Health Information Management

CMS outlines changes to the Medicaid EHR Incentive Program

HIM-HIPAA Insider, August 19, 2013

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by Jaclyn Fitzgerald, Online editor 

CMS discussed changes to the Medicaid EHR Incentive Program during the August 13 eHealth provider webinar “Medicaid EHR Incentive Programs: How to Successfully Participate.” Many of these changes relate to the concept of “adopt, implement, and upgrade” (AIU) as it applies to the program while others relate specifically to stage one of meaningful use.

AIU is “the front door for the Medicaid EHR Incentive Program,” Jason McNamara, technical director for health IT at the Center for Medicaid and CHIP Services, said during the webinar.

Initially, Medicaid asked eligible providers (EP) to demonstrate AIU by showing a legal or financial obligation to a certified EHR system. State Medicaid agencies dictated what constituted proof of AIU, such as a signed contract or a purchase order. Beginning in 2014, CMS will require EPs to:

  • Acquire a certified EHR system
  • Attest to adopting or implementing a system that can meet meaningful use requirements in order to meet the criteria for AIU
     

Medicaid will also implement changes to meaningful use under the EHR Incentive Program. In 2014, EPs who qualify for exclusion from a meaningful use menu objective will not have their number of required menu objectives reduced.

If an EP adopted an EHR in 2013 and will attest for meaningful use in 2014, the EP must adopt the vendor’s 2014 version to comply with the new standards. CMS reduced the reporting period for 2014 to 90 days to allow time for implementing an upgrade.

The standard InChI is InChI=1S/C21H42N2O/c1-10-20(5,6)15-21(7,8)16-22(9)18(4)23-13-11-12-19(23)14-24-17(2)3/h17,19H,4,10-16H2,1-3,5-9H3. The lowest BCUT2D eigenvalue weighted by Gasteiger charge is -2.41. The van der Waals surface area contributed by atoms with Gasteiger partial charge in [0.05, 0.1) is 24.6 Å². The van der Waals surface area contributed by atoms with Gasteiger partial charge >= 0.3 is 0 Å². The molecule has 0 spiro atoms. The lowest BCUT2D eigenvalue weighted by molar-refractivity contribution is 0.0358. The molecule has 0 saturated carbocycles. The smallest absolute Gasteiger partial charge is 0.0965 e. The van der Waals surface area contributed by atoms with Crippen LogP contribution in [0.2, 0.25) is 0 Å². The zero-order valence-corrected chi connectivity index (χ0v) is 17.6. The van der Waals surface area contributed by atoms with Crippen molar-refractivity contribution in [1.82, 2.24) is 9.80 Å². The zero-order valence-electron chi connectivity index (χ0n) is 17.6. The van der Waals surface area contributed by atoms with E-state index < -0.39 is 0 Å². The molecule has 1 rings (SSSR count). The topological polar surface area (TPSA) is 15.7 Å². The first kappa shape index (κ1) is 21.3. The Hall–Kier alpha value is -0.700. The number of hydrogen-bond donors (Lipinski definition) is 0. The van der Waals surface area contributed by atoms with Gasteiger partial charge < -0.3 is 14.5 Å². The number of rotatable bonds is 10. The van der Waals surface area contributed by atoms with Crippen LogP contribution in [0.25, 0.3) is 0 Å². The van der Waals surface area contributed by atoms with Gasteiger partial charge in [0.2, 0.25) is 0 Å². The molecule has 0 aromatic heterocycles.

Many definitions and exclusions will change this year and next year. EPs will have the option within stage one to define a denominator as the “number of orders during the EHR reporting period,” according to McNamara. CMS added an electronic prescribing exclusion for EPs that do not have a pharmacy within their facility and are not within 10 miles of a pharmacy that accepts electronic prescriptions.

The age limit for blood pressure, height, and weight been changed from age 2 to age 3 to comply with national standards, according to McNamara. There is also a new vital signs exclusion, which allows blood pressure to be separated from height and weight so EPs can determine which vital signs are not relevant to their scope of practice. These changes are optional in 2013, but will be required in 2014.

The previous stage one measure for testing health information exchanges (HIE) required one test of electronic transmission of key clinical information. Effective this year, the measure has been removed “because of the robust HIE focus that we have in our subsequent stages,” McNamara said.

In 2014, EPs will be required to provide patients with the ability to view, download, and transmit their health information online. The measure of the new objective is that 50% of patients are provided with the ability to access this information, although they do not necessarily have to access it, according to McNamara.

For the purpose of clarity, the addition of “except where prohibited” has been added to the three public health objectives (immunizations, reportable labs, and sydromic surveillance).

Clinical quality measures (CQM) themselves will remain the same through 2013, although McNamara advised EPs to reach out to their state Medicaid agency to gather information on how their state collects this data. In 2014, CQMs will no longer be a core objective of the program but will still be required for successful demonstration of meaningful use. Up to 2014, EPs should report six of the 44 CQMs. EPs must report nine of 64 CQMs in 2014.

Additional details about the CMS EHR Incentive Program along with a complete list of CQMs required for 2014 reporting along with their National Quality Strategy domains are available at www.cms.gov/EHRIncentivePrograms.



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